Earlier this week, the municipality of Bluefields in Northeast Nicaragua received 7,500 XOs from the Fundación Zamora Terán. These were distributed to all primary teachers and children in the rural community, which is a mix of Miskito, Mestizo, Rama, Garifona, and Creole families.
Roberto and MaryJo Zamora, the husband and wife owners of LAFISE-BanCentro bank, founded the Zamora-Teran Foundation last year to train teachers and students involved in the OLPC projects in the country, and to distribute and manage the logistics and telecommunication infrastructure of the project. This is an extraordinary example of a private sector, non-profit entity helping to motivate their country by example, in launching a project like this — and we are lucky to be working with such a skilled and dedicated regional partner.
Students at the handout ceremony
This marks the first regional saturation in the country, in an already remarkable community — they already have a thriving Bluefields forum online covering everything from art to civic development. Nicaragua may well become the next educational success story in Latin America.
In early May, Save the Children‘s State of the World’s Mothers 2010 report ranked Afghanistan last among the 160 countries surveyed, in terms of how easy it was to raise children.
While medical care is often limited, and being an infant in Afghanistan poses many risks, it is also a tough place to grow up. Only 52% of primary aged school children are enrolled in school, where classes are often made up of more than fifty students. Despite the extraordinary restoration of public schools and teachers over the past decade, there is still a lack of teachers and school buildings, and children receive an average of 2.5 hours of school a day. That is half of what children in developed nations (OECD) receive.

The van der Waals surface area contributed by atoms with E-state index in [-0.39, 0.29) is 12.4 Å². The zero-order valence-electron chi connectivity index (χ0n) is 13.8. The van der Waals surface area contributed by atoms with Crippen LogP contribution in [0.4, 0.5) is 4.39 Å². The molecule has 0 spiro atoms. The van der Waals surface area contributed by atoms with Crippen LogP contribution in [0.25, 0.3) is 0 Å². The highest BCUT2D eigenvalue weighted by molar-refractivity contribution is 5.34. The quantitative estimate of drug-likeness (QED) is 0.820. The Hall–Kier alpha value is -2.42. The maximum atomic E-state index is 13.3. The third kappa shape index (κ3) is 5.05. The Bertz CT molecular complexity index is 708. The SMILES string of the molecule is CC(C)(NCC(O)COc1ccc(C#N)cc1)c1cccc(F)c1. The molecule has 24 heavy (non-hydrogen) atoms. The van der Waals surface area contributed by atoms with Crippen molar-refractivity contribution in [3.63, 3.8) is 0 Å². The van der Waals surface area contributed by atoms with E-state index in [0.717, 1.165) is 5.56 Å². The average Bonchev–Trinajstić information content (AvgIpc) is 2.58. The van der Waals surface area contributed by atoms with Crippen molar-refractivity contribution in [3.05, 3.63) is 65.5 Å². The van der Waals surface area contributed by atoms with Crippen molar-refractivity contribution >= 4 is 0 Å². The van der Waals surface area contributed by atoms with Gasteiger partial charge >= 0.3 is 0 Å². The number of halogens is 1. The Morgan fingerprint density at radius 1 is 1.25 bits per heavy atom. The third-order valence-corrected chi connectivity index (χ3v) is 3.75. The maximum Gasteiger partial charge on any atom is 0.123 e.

These numbers reflect a vast improvement from when the Taliban controlled the country – over the past three years, school enrollment has grown from 800,000 students to 4.5 million. But youthful curiosity is not bounded by time spent in school. We are working to make sure that, district by district, these children have tools and projects to explore and to experiment with, so they can have time to learn even when school does not have time for them.
A class of Afghan girls at work on their XOs. Photographed by Elissa Bogos
Note: Some information comes from the latest OLPC Afghanistan Briefing Note.
Tech Crunch TV interviewed Maureen Orth recently on the introduction of OLPC in rural Colombia on their tl:dw videocast.
This was a timely reminder that Colombia has been building a network of supporting pilots and foundations in the years since this first urban school began implementing OLPC. The largest projects are in Medellín (perlas), in Caldas, in Altos de Cazucá, and in Itagüí (1, 2). Some of these are much more rural, and required helicopter drops to get them underway.